Equity General Secretary Paul W Fleming has called on the UK government to consolidate the current benefits system to protect the entertainment industry and its workers amid ongoing Covid-related challenges.
Curtains went up in the UK’s theaters (and cinemas) this week as lockdown restrictions were eased, and there is hope that continued relaxing of rules will prompt recovery for the beleaguered cultural sector.
However, the prospect of a resurgence of the virus means that workers are far from secure.
“A basic income guarantee is the only way forward to ensure that the precarious freelance workforce which underpins the creative economy – worth more to the UK than banking – can survive the difficult months and years ahead,” Fleming said.
Fleming noted that the freelance nature of the industry meant many workers missed out on income support schemes during the lockdown, pinning the number at 40% of Equity’s members. He said that a basic income guarantee would help to shore up the biz as it emerges from a tricky period, adding that similar pilot schemes were underway in Wales and Scotland.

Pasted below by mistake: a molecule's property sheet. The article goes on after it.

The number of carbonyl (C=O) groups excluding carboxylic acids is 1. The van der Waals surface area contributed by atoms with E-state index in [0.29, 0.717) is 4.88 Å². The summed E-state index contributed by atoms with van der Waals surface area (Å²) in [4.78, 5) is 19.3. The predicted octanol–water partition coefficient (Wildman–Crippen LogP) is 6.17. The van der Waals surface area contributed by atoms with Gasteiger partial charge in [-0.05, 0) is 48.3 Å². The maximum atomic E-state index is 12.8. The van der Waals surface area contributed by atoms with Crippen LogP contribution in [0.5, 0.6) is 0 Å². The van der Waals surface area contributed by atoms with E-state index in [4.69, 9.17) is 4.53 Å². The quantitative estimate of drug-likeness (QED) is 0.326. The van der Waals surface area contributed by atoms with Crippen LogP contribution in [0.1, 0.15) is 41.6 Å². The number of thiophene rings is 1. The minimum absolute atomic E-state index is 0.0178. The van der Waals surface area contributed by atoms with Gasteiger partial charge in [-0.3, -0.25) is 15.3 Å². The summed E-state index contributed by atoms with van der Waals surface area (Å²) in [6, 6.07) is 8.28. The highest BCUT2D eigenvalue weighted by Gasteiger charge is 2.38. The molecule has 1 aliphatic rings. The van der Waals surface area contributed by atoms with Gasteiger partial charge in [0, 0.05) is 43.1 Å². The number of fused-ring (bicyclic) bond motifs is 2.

“For many creative workers, the pandemic has only exacerbated long-standing issues such as low pay, job insecurity and a lack of diversity in the industry,” he added.
Fleming also called on the government to provide insurance for live performance venues to protect them from the risk of possible future restrictions.
“This isn’t just a question of good economics, but is fundamentally about who our society believes has the right to be an artist or entertainer; who is allowed to be creative. The pandemic of precarity can’t go on. A simple reopening is not the whole answer,” he said.
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